How to? Use of @repeat or Embedded 'Extended' Characters

Mar 19, 2020
4
0
Hi..

I have found something strange with using @repeat.

In short, when a string is assigned to an environment variable in a batch file, you can issue a command like:

echo %ENVAVR

...and see the string you assigned.

However, the display varies depending on whether you use @repeat or embedded 'extended' characters (for example, character 176 - a 'graphics' character).

The attached example .btm file illustrates the problem.

Is the use of the embedded string the only way to get the 'graphical bar' -type output I'm looking to create?

Version Info: TCC LE 14.00.9 x64 Windows 10 [Version 6.3.17134]

...and in Australia, using Code Page 850.

Thanks a heap.
 
Mar 19, 2020
4
0
Please include your example as code block in your message.
The code cannot be included as code block - this forum software cannot process it. I expect it's because it includes embedded 'extended' characters, which are critical to describing/illustrating the problem.

I'll try to simplify the code and will repost, if possible.
 

ben

Jan 3, 2012
41
6
UK
In code page 850, the character with code 0xB0 (176) is "░"; in Unicode the character with that code is "°", which is what you are seeing. In Unicode the code for "░" is 0x2591 (9617).

Use %@char[0x2591] or %@char[9617].
 
  • Like
Reactions: ozboomer
May 20, 2008
10,574
78
Syracuse, NY, USA
This thread makes me curious. I am not talking about TCC/LE. Can someone tell me what this (below) means?

Alternative Keyboard Input Method:
The method mentioned above for Alt-255 can be used to generate other characters. You must use the number keys on the numeric keypad, not the row of keys at the top of your keyboard. When this Alt + keypad approach is used in a Unicode environment, TCC will assume that a 3-digit decimal value means an ASCII character, while a 4-digit decimal value mean a Unicode glyph.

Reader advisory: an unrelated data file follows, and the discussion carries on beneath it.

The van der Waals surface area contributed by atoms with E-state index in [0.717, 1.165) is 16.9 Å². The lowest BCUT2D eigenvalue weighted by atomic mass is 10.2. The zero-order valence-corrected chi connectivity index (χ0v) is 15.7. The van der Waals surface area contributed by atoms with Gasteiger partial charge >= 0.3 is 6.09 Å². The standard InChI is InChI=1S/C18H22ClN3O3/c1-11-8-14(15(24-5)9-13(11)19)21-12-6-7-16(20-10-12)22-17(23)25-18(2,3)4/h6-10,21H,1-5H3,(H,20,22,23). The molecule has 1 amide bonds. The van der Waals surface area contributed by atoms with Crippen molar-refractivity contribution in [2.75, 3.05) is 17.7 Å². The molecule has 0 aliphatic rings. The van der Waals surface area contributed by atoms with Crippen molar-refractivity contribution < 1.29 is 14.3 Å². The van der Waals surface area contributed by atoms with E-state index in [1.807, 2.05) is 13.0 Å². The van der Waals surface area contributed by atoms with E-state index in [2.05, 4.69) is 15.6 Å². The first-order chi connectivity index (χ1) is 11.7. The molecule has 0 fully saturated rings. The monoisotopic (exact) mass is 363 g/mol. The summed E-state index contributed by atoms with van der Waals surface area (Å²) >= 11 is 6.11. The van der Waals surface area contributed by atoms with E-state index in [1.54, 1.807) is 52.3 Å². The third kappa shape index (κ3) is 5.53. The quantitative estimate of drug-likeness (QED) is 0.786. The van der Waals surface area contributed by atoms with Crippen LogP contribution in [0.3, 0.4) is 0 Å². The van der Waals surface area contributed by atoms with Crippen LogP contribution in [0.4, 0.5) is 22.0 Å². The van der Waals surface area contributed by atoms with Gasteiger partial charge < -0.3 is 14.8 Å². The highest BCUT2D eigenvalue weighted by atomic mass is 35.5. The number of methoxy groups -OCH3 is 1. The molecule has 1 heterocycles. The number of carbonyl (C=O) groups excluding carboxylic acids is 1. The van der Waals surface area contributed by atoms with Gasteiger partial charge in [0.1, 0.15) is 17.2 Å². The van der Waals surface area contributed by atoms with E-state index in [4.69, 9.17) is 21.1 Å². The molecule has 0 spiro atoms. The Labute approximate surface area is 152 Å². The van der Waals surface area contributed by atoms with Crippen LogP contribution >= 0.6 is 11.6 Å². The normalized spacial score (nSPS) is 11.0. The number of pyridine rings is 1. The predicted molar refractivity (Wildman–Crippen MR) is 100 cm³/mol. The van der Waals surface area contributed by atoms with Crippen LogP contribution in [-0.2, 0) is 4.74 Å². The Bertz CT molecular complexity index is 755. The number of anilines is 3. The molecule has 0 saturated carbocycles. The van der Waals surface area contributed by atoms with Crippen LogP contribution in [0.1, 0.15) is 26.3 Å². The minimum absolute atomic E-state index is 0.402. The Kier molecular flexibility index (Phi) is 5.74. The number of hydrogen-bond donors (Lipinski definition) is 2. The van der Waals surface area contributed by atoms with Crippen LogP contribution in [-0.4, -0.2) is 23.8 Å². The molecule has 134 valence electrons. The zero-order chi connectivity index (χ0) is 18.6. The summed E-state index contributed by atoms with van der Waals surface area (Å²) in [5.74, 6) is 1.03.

I can't figure out how to get any high-bit character from the current code page by entering its 0-255 code. In CMD, with CP 437, Alt-1-7-6 followed by Alt-0-1-7-6 gives me this.

1584732216339.png


In TCC, the same gives this.

1584732317026.png
 

Charles Dye

Super Moderator
Staff member
May 20, 2008
4,203
72
Albuquerque, NM
prospero.unm.edu
... Or not. Alt-keypad entry works the same here in TCC, CMD, Notepad, and MS Word.

One oddity of Take Command that might be relevant here is the way it hooks one or the other (or both, or none) of the Alt keys. That might affect Alt-keypad entry.

(That phrasing is strange; Unicode character values can be more than four decimal digits. I thought the difference was whether the sequence began with a zero, not the number of digits.)
 
May 20, 2008
10,574
78
Syracuse, NY, USA
... Or not. Alt-keypad entry works the same here in TCC, CMD, Notepad, and MS Word.
Are you sure? Here, it's definitely different in TCC (as described earlier). ... any guesses why?

(That phrasing is strange; Unicode character values can be more than four decimal digits. I thought the difference was whether the sequence began with a zero, not the number of digits.)
Yes, that's the way I always understood it to work. As far as I can tell, in CMD, Alt-n (n not starting with 0) gives the code page character with index (n mod 256); if n starts with a 0, you get the Unicode character with index (n mod 65536) ... no surprise if one stuffs the number into a BYTE and the other into a WORD. It's rather cool, in CMD, Alt-6-4 and Alt-3-2-0 both give '@' and Alt-0-6-4 and Alt-0-6-5-6-0-0 also give '@'.
 

Charles Dye

Super Moderator
Staff member
May 20, 2008
4,203
72
Albuquerque, NM
prospero.unm.edu
Are you sure? Here, it's definitely different in TCC (as described earlier). ... any guesses why?
No, not really. Is it the same for left-Alt vs. right-Alt?

Yes, that's the way I always understood it to work. As far as I can tell, in CMD, Alt-n (n not starting with 0) gives the code page character with index (n mod 256); if n starts with a 0, you get the Unicode character with index (n mod 65536) ... no surprise if one stuffs the number into a BYTE and the other into a WORD. It's rather cool, in CMD, Alt-6-4 and Alt-3-2-0 both give '@' and Alt-0-6-4 and Alt-0-6-5-6-0-0 also give '@'.
Now a Unicode character can be >= 65536. But I guess that wasn't true at the time they were creating Windows....
 
Mar 19, 2020
4
0
In code page 850, the character with code 0xB0 (176) is "░"; in Unicode the character with that code is "°", which is what you are seeing. In Unicode the code for "░" is 0x2591 (9617).

Use %@char[0x2591] or %@char[9617].
That's done it, thank you.. An example of the line of code I'm now using:-

Code:
set USG_BAR=%@repeat[%@char[0x2593],%USG_LEN]